Smile Train programs, partners, and patients have been deeply affected by COVID-19. Where it is safe to do so, Smile Train’s local partners are continuing to provide cleft surgery and comprehensive cleft care. Where surgeries are postponed, partners are finding creative ways to continue to support children with clefts and their families — and many partners are fighting on the frontlines of COVID-19.
In honor of fifth annual World Health Worker Week, we celebrate and thank the heroic health workers who are navigating a world changed by COVID-19 — and continuing to serve the most vulnerable patients in their communities.
Below are just a few perspectives from these brave Smile Train partners written in their own words:
Dr. Daniela Tanikawa, Smile Train Partner Surgeon, Brazil
Our hospital is the reference center for patients with cleft lip and palate in São Paulo. In Brazil, the most compromised area by COVID-19 is São Paulo. However, in our hospital, which is an exclusive pediatric institution, there is only 1 child infected with COVID-19. Due to safety issues, our government has cancelled all non-emergency surgeries and appointments since March 23. Our intensive care unit has been prepared to receive pediatric patients with COVID-19, but what we have perceived throughout the past week is that the majority of hospitalized children are infected with other viruses, whereas some of our healthcare professionals (especially those from the emergency department) have been diagnosed with COVID-19.
Initial appointments are very important for babies with cleft lip and palate (due to feeding issues, installation of presurgical orthopedics, surgical treatment information, and psychological support for parents), and thus, we have decided to keep these appointments as long as it is safe to do so. Once a week, the multidisciplinary team evaluates all primary cases, as well as pregnant women whose babies are to have clefts…The clinic is prepared with masks for patients with respiratory symptoms, alcohol gel, and personal protective equipment for healthcare professionals.
Surgical procedures have been cancelled and despite the families’ anxiety, the most important thing is that surgeries could be performed in safe conditions for both patients and parents. The pandemic continues to be out of control, which means that we need to be careful and wait. We continue to keep up with some of the children during this pre-surgical period. If the situation gets any worse, we may try telemedicine, but for now, it is best to stay at home.
Dr. Gene Tiongco, Smile Train Partner Plastic Surgeon and Team Empower Athlete, Philippines
“COVID-19 has had a huge impact on our hospital. All our cleft surgeries will be delayed since most of the medical workforce will be dedicated to handling the COVID-19 crisis.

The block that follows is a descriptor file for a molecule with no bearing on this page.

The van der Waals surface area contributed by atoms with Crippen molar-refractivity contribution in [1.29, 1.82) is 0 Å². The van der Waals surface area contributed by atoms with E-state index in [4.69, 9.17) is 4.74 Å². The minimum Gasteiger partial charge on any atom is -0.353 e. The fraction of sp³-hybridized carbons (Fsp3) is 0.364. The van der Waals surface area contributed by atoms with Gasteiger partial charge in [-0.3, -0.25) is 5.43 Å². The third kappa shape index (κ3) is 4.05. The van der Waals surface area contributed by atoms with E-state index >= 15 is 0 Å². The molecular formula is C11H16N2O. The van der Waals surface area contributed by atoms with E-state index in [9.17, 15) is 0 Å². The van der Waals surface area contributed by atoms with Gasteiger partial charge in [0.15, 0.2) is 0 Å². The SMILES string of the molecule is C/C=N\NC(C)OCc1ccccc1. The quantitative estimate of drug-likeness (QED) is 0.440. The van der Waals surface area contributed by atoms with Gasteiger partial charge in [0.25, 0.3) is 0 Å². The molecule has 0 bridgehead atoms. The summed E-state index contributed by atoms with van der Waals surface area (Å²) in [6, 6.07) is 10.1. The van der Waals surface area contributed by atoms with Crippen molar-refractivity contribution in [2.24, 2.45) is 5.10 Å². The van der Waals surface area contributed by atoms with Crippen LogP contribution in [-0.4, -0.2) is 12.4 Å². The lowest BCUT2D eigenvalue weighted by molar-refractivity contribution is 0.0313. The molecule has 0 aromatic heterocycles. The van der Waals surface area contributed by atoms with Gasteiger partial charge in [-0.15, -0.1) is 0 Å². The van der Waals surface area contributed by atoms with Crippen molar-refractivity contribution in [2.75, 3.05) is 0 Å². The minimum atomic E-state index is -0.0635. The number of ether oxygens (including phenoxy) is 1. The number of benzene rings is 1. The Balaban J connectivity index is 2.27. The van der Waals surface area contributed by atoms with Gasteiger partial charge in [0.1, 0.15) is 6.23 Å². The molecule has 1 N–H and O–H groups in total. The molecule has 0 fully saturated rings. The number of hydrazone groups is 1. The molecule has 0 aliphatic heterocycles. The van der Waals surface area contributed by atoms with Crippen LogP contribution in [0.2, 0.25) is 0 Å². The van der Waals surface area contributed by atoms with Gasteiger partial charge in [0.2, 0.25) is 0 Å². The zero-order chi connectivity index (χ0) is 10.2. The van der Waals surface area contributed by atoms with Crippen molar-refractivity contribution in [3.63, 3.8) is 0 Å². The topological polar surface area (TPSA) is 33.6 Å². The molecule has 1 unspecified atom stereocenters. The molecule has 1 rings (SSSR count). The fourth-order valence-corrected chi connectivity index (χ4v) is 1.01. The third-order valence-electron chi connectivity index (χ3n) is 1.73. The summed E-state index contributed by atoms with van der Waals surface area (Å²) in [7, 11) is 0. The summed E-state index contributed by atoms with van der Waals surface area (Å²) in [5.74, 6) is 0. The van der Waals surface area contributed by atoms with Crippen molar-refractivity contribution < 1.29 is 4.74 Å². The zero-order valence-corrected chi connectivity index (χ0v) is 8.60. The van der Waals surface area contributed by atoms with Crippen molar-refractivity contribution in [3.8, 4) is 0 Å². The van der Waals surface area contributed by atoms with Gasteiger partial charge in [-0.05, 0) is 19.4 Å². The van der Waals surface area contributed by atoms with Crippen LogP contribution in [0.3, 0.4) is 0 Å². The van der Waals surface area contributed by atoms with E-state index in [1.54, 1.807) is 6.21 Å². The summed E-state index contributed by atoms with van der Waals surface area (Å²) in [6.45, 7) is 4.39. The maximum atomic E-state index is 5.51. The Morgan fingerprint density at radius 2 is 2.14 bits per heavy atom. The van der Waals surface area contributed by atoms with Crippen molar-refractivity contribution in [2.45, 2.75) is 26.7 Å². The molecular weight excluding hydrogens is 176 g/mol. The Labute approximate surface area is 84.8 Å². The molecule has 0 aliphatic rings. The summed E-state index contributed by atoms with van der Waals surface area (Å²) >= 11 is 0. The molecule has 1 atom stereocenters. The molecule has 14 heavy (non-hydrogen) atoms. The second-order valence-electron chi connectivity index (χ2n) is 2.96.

I am working in any capacity I can as a doctor, and am relegating my Plastic Surgeon role for now. I am in the ER and taking histories of COVID PUIs (Patients Under Investigation) and positive patients via telemedicine.
For Smile Train patients waiting for surgery — stay positive and be patient. Stay at home to decrease risk of contamination. While at home, make letters of support and encouragement to the front liners and share it on social media to uplift the spirits of the front-liners. Soon, when this is over, we will ALL be smiling again.”
Kanhaiya Kumar, Outreach Worker, India
“Kanhaiya Kumar is an outreach worker with Smile Train’s partner Sant Parmanand Hospital in New Delhi. An average day sees him traveling all over the city from early morning till past sundown, contacting and counseling patients and their families. He also facilitates their OPD (outpatient department) treatments and surgery dates, and their travel to and from the hospital. His phone rings from the morning till after dinner, with patients and their families calling with questions and asking for advice.
Since India went into lockdown due to COVID-19, Kanhaiya has been at home. While this has given him time to spend with his seven-month-old son, his mind is with his patients. He has been counseling patient families on cleft care and the treatment pathway, feeding techniques, basic dental care and psychosocial support in most cases. Some of his patients underwent surgery recently, and many had speech therapy sessions scheduled during these days. He has been calling their families, reassuring them that their treatment will resume soon.
“My family and I put on masks whenever we are around our young child as a preventative measure, but the phone calls give me a reason to take it off,” Kanhaiya said. “We all must do our bit by staying at home, but my work is not stopping. I must connect with my patients and their families every day. I cannot wait to get back out in the field and serve our patients as soon as it is safe to venture out.”
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